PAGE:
In February of 2015, Linda Wondrack was diagnosed with rheumatoid arthritis and began a program to relieve her symptoms by taking prednisone and sulfasalazine. By March, Linda began experiencing glossy eyes and extreme itching on her chest, some initial symptoms of D.R.E.S.S. Syndrome. She stopped taking sulfasalazine and had blood work done, as instructed by doctors. Linda then received an emergency call indicating that her liver enzyme numbers were abnormally high. Early on, Linda did not want to be hospitalized, as she did not yet know this was the beginning of an 18-month struggle with D.R.E.S.S.
In April, Linda began experiencing more symptoms including a temperature of 104.7 degrees, more facial and lymph node swelling and skin rashes. She was admitted to the ICU for several days until her temperature and unusually low blood pressure stabilized and then was transferred to the high care floor for the remainder of the week. During that week, her liver enzymes escalated, her skin opened and her lymph nodes swelled. Doctors then placed Linda on a higher dosage of prednisone. Every time Linda attempted to taper down off the prednisone, her rashes returned.
As a result of D.R.E.S.S., Linda lost muscle, could not run, lost balance and took a longer time climbing stairs. She felt as though her body was burning from the inside out as she endured chronic skin rashes, swollen liver and lymph nodes, itchiness and steroid-induced acne. She continued working from home for several weeks after being discharged from the hospital. By the end of June, Linda was tapering down her prednisone dosage. After getting her dosage down, she still suffered from persistent symptoms such as rashes, hair loss and face swelling.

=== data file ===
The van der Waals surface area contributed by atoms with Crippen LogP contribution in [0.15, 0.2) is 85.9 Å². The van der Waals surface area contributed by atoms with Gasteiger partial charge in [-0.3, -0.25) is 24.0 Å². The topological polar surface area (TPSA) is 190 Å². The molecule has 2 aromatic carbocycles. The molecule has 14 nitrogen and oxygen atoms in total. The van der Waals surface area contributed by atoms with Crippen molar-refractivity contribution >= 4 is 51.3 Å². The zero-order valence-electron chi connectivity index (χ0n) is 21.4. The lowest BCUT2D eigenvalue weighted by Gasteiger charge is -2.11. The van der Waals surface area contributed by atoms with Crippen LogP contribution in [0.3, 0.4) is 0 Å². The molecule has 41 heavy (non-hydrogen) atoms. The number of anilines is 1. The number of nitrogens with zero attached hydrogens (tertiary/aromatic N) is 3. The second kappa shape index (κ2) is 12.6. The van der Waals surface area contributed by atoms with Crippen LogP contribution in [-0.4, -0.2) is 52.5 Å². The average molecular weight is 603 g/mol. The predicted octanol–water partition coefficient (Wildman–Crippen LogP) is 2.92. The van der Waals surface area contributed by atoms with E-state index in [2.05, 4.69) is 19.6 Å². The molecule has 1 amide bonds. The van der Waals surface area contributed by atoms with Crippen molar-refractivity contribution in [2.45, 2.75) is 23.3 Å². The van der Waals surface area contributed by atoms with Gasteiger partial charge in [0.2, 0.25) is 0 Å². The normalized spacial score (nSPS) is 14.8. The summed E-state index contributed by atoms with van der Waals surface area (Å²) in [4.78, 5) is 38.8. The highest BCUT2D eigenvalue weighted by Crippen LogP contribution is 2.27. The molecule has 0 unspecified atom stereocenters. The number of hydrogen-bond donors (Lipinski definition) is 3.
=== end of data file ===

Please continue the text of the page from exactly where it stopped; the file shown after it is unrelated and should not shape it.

In November, Linda inquired about stopping treatment with prednisone, as this drug has many unpleasant side effects. She was then placed on a high dosage of cyclosporine, a medication traditionally used to reduce organ transplant rejection as well as treat rheumatoid arthritis and psoriasis. While taking prednisone and cyclosporine from December 2015 to March 2016, Linda experienced negative side effects such as hair loss and high blood pressure. By March of 2016, she was able to taper completely off the prednisone, and then eventually stop taking cyclosporine. It took months for Linda’s body to function normally again and to get rid of the edema she experienced as a result of prolonged steroid usage.
In May of 2016, Linda began taking rheumatoid arthritis medication again, and by July she experienced less swelling. However, she experienced many other skin issues and took a significant number of antihistamines on a daily basis to reduce itching. After an 18-month battle with D.R.E.S.S., Linda's skin healed and her liver enzymes returned to normal counts. She still takes antihistamines on a daily basis to treat lasting physical symptoms. Linda recently had a reaction to malaria medication while visiting South Africa, making her aware of her anxiety that D.R.E.S.S. could be triggered by any medication. She is now a fierce advocate of D.R.E.S.S. awareness, as this condition caught her by surprise and she wants to make sure others do not have the same experience.